Disclaimer: I am not a doctor, nor do I play one on television. The information contained in this article is not to be construed as medical advice. This article is written for informational purposes only. If you have any pain in your elbow, be sure to see a licensed physician.
I am writing this article in hopes it will help others in their quest heal their golfers elbow. The goal is to not only heal your elbow, but to strengthen the muscles and tendons to prevent future problems.
I first noticed a pain on the inside of my elbow when I was lowering the barbell from the squat position in a cage. I usually didn't remove all the weight from the barbell when I lower it, and this time I felt a sharp pain one the inside (medial) part of my elbow. I didn't think too much of it as minor pains are usually common when training heavy, so I ignored it and continued to train with the slight discomfort. After a few weeks I noticed the pain progressed and was now present during normal daily activities and especially when playing the guitar and drums. It was at this point I decided I needed to take the time to rehabilitate my golfers elbow.
Golfers elbow is caused be repetitive or excessive stress, and it's my opinion that one should approach it as they do any other injury. My approach is straight forward without any type of special treatments.
REMEMBER: You do not have to progress at the same speed. You may need to spend an extra week or two in each step depending on your situation. Only progress when you notice the pain as subsided.
Step One, Week 1: Complete Rest and Ice
During the first week of my rehabilitation, I let my elbow rest while I used ice every 15 minutes, a couple times each day to reduce inflammation. I also purchased a band-it forearm band. The bandIt seemed to relieve the pain, but I am not sure it did much else. It's cheap if you want to try it, and you can't really go wrong trying it. Just make sure you do not over tighten it, it's supposed to be fairly loose.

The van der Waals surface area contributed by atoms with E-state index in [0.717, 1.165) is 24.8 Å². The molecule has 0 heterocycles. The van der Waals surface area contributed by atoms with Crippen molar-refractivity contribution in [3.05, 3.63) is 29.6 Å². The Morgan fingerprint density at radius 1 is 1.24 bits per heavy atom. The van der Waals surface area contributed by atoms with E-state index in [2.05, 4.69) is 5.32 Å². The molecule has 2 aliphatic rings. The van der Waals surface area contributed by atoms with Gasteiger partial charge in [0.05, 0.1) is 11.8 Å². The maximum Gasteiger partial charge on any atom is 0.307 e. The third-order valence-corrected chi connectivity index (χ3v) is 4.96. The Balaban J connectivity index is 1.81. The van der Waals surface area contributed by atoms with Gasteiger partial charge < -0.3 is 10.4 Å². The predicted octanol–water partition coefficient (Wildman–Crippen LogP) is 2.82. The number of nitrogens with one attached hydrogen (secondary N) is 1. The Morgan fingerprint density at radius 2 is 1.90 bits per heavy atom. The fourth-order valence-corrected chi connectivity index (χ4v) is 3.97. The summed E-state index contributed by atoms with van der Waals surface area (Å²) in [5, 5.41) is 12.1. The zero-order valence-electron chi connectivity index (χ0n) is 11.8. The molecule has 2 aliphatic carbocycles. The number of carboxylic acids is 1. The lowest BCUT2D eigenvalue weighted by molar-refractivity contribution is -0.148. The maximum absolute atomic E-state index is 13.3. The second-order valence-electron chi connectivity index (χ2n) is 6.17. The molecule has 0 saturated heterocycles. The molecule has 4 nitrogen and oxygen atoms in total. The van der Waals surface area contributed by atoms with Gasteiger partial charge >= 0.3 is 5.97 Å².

Step Two, Weeks 2 and 3: Ice and Stretching
Here is where you get to start taking an active role in your rehab. I started performing stretches like the ones you see here: http://pinnaclechandler.com/pptblog/simply-stretches-to-help-prevent-golfers-elbow/ . In addition to these, I also started performing the following stretches:
I performed these stretches about 4 to 5 times every day.
Step Three, Week 4: Ice, Stretching, and Target Specific Exercises:
Here is where I started to focus on conditioning the muscles and tenons of the wrist. I started with a few simple exercises, and I only suggest you perform the ones which cause no discomfort and you can use as little or no weight if needed. The important thing is to be able to perform the exercises without any discomfort in your elbow!
The first wrist exercise is to take a dumbbell or barbell and hold it in your hands with your palms facing up. Perform as many reps as you can without discomfort as follows:
Perform 1 set and then reverse your grip (palms facing down) and repeat. Next, grab two light dumbbells, rest them on your legs like you did in the last exercise and simply rotate your hands as if you are turning a door knob. Again, perform as many reps as you can without discomfort. You can even use a hammer and perform exercises as if you are hammering a nail, with your arms on your knees as shown in the photo above.
Step Four, Weeks 5, 6, and Beyond: Occasional Ice, Stretching, Target Specific Exercises, and Strength Training:
If you are not someone who exercises regularly, you can probably continue the prior step until you are healed, which should take much longer at this point, at least it didn't for me. If you are a strength trainer, then you can now start training again. It's very, very important to train extremely light and to avoid any and all exercises that aggravate your elbow. For me, I had to avoid bicep curls for a few weeks before I could go back to training them, but now I am back to full health and no pain! Remember, start light with high repetitions to strengthen your tendons as well as your muscles. Only use ice if you get that occasional pain, and make sure to continue your stretching.
I would go so far as to continue your stretches and make them a part of your daily training program. I hope you found this article helpful and I hope it allows you to get back to training at 100% again. If you have anything to add, please feel free to join and leave a comment in the box below.